Friday, 1 January 2010

William Joseph Foy

William Foy was an unemployed labourer who lived rough with a woman, Mary Ann Rees, at the Ynys Fach Coke Ovens in Merthyr. On Christmas eve morning 1908 they argued seemingly over another woman.
Both had been drinking and Rees, who was nicknamed Sloppy, stormed out saying 'All right Joe, I know what it is. Its not me you want but Polly Gough.' Foy followed her and later confessed to a drinking companion that he had thrown Sloppy down an old shaft at the works.
After this Foy jumped at two police officers, asking to be locked up because he had murdered Mary Ann Rees:

'I have thrown Sloppy down the hole at the old works. She told me she was going to give me away for living on her prostitution. I've done for her, I'll show you where she is.'

The first thing discovered was a shawl (ladies scarf) and then the body of Mary Ann Rees at the shaft's bottom. As there was little or no doubt about his guilt, Foy was arrested immediately.
He tried to build a defence at his trial in Cardiff. According to him he had followed Sloppy when she left the room after the heated argument, and during a struggle to make her to return she slipped and fell into the pit. It was a weak defence and the guily verdict was inevitable.
Originally the date of execution was set for 20th April but was stalled after appeals. These however were turned down after Justice Darling declared that Foy's act was 'most deliberate and intentional murder.'

The South Wales Daily Post reported:

Foy, during his incarceration in the gaol displayed little emotion, even when his relatives visited him, and discussed football and other topics, spending some time also in improving his handwriting. He recieved the news of his refusal of commutation with resignation, saying he would meet his fate like a man.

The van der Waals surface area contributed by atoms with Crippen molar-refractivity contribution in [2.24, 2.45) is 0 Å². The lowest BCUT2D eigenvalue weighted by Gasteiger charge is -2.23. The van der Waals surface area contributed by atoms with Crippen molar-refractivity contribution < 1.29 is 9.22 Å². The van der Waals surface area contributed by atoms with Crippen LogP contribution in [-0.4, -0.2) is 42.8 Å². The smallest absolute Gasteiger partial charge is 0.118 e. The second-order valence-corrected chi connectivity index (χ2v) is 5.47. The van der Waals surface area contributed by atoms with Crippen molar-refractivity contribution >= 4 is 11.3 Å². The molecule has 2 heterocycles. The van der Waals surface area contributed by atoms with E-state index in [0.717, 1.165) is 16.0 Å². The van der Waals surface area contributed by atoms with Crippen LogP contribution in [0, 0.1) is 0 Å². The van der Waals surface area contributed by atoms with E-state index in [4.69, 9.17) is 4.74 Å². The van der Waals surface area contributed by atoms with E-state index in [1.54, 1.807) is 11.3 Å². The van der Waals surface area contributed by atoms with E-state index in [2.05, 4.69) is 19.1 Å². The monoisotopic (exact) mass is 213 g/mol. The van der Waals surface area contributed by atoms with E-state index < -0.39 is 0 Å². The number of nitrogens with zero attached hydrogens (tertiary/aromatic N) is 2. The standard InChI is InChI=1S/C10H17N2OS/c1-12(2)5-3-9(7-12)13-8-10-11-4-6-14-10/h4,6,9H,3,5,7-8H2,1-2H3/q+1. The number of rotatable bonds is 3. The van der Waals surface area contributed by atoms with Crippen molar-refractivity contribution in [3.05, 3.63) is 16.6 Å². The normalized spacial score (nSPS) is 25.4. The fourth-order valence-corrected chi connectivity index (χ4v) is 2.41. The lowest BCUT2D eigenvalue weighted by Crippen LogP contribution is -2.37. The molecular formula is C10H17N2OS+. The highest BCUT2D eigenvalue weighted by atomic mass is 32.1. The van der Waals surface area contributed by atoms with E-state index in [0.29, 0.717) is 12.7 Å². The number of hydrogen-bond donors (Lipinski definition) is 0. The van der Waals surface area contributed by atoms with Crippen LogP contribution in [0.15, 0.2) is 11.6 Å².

William Joseph Foy did indeed meditate deeply on his actions and fate whilst at Swansea prison. He was baptised into the church by the gaol's chaplain and stated publicly that:

'Now that I have been forgiven all my sins, I shall not be afraid to meet God.'

As an ex soldier, Foy was not unfamiliar with death and was determined to die like a man. Aweek prior to execution he wrote to his family:

I am pleased to tell you that I am going to recieve my communion on friday. I can assure you that, with the help of God, I am quite resigned to my fate, as it is willed by him.'

Hundreds gathered at the prison on the morning of the 8th May. Inside, Foy suprised everyone and a reporter for the South Wales Daily Post noted:

Foy appeared with a cigarette in his mouth. He held it firmly and was unmistakably smoking, dressed in the evening clothes of a workman, collarless with the neck exposed. He sported a sprig of fern in his button hole. Foy held himself rigid, with his chest thrown out and to all appeared calm and collected. The only hint or token of wrought feelings was in the wild light in his eyes.

Henry Pierrepoint, the executioner, strapped the condemned's legs together and placed the white hood over his head. The cigarette bent but did not break.
When the bolt was drawn, William Foy fell six feet and death was instantaneous.

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